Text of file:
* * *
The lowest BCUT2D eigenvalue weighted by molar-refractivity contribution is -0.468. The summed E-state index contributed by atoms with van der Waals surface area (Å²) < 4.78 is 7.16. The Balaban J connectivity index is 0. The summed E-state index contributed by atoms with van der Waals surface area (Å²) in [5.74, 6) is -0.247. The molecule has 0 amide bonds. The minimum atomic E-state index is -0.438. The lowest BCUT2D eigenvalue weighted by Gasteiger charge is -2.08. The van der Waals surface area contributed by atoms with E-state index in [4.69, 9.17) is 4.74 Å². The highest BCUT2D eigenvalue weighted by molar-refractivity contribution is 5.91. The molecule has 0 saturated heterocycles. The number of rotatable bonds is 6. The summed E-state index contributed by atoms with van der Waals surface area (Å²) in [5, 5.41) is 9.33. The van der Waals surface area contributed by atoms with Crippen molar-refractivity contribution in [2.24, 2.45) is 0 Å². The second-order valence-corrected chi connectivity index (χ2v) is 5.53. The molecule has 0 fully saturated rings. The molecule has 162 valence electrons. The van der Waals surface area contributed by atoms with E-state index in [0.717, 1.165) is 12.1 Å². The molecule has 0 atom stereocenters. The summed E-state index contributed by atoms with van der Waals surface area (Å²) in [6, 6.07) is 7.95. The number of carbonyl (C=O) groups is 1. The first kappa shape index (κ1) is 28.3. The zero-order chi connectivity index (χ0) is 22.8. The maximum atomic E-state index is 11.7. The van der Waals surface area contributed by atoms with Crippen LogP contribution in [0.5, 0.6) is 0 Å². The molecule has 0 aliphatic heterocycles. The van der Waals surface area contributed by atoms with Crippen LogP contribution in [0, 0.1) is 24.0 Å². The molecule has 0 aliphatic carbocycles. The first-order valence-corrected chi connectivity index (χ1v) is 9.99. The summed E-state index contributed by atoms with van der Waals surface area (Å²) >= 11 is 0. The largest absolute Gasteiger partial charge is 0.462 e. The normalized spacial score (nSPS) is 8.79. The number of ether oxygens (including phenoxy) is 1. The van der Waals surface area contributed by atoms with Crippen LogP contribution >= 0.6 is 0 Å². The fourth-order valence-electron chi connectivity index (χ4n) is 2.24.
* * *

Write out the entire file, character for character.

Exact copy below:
The lowest BCUT2D eigenvalue weighted by molar-refractivity contribution is -0.468. The summed E-state index contributed by atoms with van der Waals surface area (Å²) < 4.78 is 7.16. The Balaban J connectivity index is 0. The summed E-state index contributed by atoms with van der Waals surface area (Å²) in [5.74, 6) is -0.247. The molecule has 0 amide bonds. The minimum atomic E-state index is -0.438. The lowest BCUT2D eigenvalue weighted by Gasteiger charge is -2.08. The van der Waals surface area contributed by atoms with E-state index in [4.69, 9.17) is 4.74 Å². The highest BCUT2D eigenvalue weighted by molar-refractivity contribution is 5.91. The molecule has 0 saturated heterocycles. The number of rotatable bonds is 6. The summed E-state index contributed by atoms with van der Waals surface area (Å²) in [5, 5.41) is 9.33. The van der Waals surface area contributed by atoms with Crippen molar-refractivity contribution in [2.24, 2.45) is 0 Å². The second-order valence-corrected chi connectivity index (χ2v) is 5.53. The molecule has 0 fully saturated rings. The molecule has 162 valence electrons. The van der Waals surface area contributed by atoms with E-state index in [0.717, 1.165) is 12.1 Å². The molecule has 0 atom stereocenters. The summed E-state index contributed by atoms with van der Waals surface area (Å²) in [6, 6.07) is 7.95. The number of carbonyl (C=O) groups is 1. The first kappa shape index (κ1) is 28.3. The zero-order chi connectivity index (χ0) is 22.8. The maximum atomic E-state index is 11.7. The van der Waals surface area contributed by atoms with Crippen LogP contribution in [0.5, 0.6) is 0 Å². The molecule has 0 aliphatic heterocycles. The van der Waals surface area contributed by atoms with Crippen LogP contribution in [0, 0.1) is 24.0 Å². The molecule has 0 aliphatic carbocycles. The first-order valence-corrected chi connectivity index (χ1v) is 9.99. The summed E-state index contributed by atoms with van der Waals surface area (Å²) >= 11 is 0. The largest absolute Gasteiger partial charge is 0.462 e. The normalized spacial score (nSPS) is 8.79. The number of ether oxygens (including phenoxy) is 1. The van der Waals surface area contributed by atoms with Crippen LogP contribution >= 0.6 is 0 Å². The fourth-order valence-electron chi connectivity index (χ4n) is 2.24.